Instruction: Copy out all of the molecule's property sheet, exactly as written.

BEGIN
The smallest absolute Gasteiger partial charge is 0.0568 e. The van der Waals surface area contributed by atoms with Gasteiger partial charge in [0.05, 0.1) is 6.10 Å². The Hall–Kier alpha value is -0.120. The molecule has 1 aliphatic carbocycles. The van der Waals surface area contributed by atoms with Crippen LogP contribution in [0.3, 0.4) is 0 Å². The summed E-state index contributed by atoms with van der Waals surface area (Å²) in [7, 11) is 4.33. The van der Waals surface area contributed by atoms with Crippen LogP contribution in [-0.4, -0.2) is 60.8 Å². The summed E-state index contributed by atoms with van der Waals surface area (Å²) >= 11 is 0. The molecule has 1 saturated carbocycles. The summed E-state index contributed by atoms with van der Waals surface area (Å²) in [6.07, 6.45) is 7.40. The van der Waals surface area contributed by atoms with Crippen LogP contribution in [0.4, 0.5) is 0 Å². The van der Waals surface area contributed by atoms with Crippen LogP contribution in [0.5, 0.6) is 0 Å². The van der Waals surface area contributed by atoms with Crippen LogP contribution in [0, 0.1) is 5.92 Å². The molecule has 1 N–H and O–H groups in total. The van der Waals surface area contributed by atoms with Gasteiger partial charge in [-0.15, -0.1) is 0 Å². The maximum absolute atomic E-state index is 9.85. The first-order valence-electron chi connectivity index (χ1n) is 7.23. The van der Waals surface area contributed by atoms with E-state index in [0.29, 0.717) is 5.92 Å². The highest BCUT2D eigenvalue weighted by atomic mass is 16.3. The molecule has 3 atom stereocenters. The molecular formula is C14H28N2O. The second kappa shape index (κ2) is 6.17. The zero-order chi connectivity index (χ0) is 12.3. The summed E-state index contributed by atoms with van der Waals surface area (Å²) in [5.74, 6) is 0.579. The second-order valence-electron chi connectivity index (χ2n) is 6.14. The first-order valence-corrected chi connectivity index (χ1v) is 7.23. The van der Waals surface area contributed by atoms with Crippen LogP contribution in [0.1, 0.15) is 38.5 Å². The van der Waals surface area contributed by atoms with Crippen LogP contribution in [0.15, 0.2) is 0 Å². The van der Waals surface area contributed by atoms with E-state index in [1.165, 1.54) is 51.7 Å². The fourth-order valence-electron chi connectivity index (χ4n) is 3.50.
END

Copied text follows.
The smallest absolute Gasteiger partial charge is 0.0568 e. The van der Waals surface area contributed by atoms with Gasteiger partial charge in [0.05, 0.1) is 6.10 Å². The Hall–Kier alpha value is -0.120. The molecule has 1 aliphatic carbocycles. The van der Waals surface area contributed by atoms with Crippen LogP contribution in [0.3, 0.4) is 0 Å². The summed E-state index contributed by atoms with van der Waals surface area (Å²) in [7, 11) is 4.33. The van der Waals surface area contributed by atoms with Crippen LogP contribution in [-0.4, -0.2) is 60.8 Å². The summed E-state index contributed by atoms with van der Waals surface area (Å²) >= 11 is 0. The molecule has 1 saturated carbocycles. The summed E-state index contributed by atoms with van der Waals surface area (Å²) in [6.07, 6.45) is 7.40. The van der Waals surface area contributed by atoms with Crippen LogP contribution in [0.4, 0.5) is 0 Å². The van der Waals surface area contributed by atoms with Crippen LogP contribution in [0.5, 0.6) is 0 Å². The van der Waals surface area contributed by atoms with Crippen LogP contribution in [0, 0.1) is 5.92 Å². The molecule has 1 N–H and O–H groups in total. The van der Waals surface area contributed by atoms with Gasteiger partial charge in [-0.15, -0.1) is 0 Å². The maximum absolute atomic E-state index is 9.85. The first-order valence-electron chi connectivity index (χ1n) is 7.23. The van der Waals surface area contributed by atoms with E-state index in [0.29, 0.717) is 5.92 Å². The highest BCUT2D eigenvalue weighted by atomic mass is 16.3. The molecule has 3 atom stereocenters. The molecular formula is C14H28N2O. The second kappa shape index (κ2) is 6.17. The zero-order chi connectivity index (χ0) is 12.3. The summed E-state index contributed by atoms with van der Waals surface area (Å²) in [5.74, 6) is 0.579. The second-order valence-electron chi connectivity index (χ2n) is 6.14. The first-order valence-corrected chi connectivity index (χ1v) is 7.23. The van der Waals surface area contributed by atoms with Crippen LogP contribution in [0.1, 0.15) is 38.5 Å². The van der Waals surface area contributed by atoms with Crippen LogP contribution in [0.15, 0.2) is 0 Å². The van der Waals surface area contributed by atoms with E-state index in [1.165, 1.54) is 51.7 Å². The fourth-order valence-electron chi connectivity index (χ4n) is 3.50.